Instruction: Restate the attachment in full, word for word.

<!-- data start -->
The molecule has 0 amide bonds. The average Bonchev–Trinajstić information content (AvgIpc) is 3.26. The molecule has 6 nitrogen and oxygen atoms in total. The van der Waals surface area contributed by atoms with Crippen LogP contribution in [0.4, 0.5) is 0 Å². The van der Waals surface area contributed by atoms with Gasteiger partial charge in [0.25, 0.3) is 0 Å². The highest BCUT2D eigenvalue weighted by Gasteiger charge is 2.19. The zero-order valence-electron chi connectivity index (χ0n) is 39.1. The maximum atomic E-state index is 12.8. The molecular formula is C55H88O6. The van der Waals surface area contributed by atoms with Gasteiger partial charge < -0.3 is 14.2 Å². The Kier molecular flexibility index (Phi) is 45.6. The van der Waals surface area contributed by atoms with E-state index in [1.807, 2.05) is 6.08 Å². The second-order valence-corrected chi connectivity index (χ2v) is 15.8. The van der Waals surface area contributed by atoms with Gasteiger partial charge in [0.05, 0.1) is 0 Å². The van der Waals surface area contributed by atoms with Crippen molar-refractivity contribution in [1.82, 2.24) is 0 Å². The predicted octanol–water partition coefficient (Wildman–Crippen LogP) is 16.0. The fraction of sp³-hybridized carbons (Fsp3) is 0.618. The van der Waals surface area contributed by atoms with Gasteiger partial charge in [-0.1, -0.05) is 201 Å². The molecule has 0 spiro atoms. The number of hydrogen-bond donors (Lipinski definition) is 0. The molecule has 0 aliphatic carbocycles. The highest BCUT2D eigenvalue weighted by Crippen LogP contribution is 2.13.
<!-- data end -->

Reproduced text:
The molecule has 0 amide bonds. The average Bonchev–Trinajstić information content (AvgIpc) is 3.26. The molecule has 6 nitrogen and oxygen atoms in total. The van der Waals surface area contributed by atoms with Crippen LogP contribution in [0.4, 0.5) is 0 Å². The van der Waals surface area contributed by atoms with Gasteiger partial charge in [0.25, 0.3) is 0 Å². The highest BCUT2D eigenvalue weighted by Gasteiger charge is 2.19. The zero-order valence-electron chi connectivity index (χ0n) is 39.1. The maximum atomic E-state index is 12.8. The molecular formula is C55H88O6. The van der Waals surface area contributed by atoms with Gasteiger partial charge < -0.3 is 14.2 Å². The Kier molecular flexibility index (Phi) is 45.6. The van der Waals surface area contributed by atoms with E-state index in [1.807, 2.05) is 6.08 Å². The second-order valence-corrected chi connectivity index (χ2v) is 15.8. The van der Waals surface area contributed by atoms with Gasteiger partial charge in [0.05, 0.1) is 0 Å². The van der Waals surface area contributed by atoms with Crippen molar-refractivity contribution in [1.82, 2.24) is 0 Å². The predicted octanol–water partition coefficient (Wildman–Crippen LogP) is 16.0. The fraction of sp³-hybridized carbons (Fsp3) is 0.618. The van der Waals surface area contributed by atoms with Gasteiger partial charge in [-0.1, -0.05) is 201 Å². The molecule has 0 spiro atoms. The number of hydrogen-bond donors (Lipinski definition) is 0. The molecule has 0 aliphatic carbocycles. The highest BCUT2D eigenvalue weighted by Crippen LogP contribution is 2.13.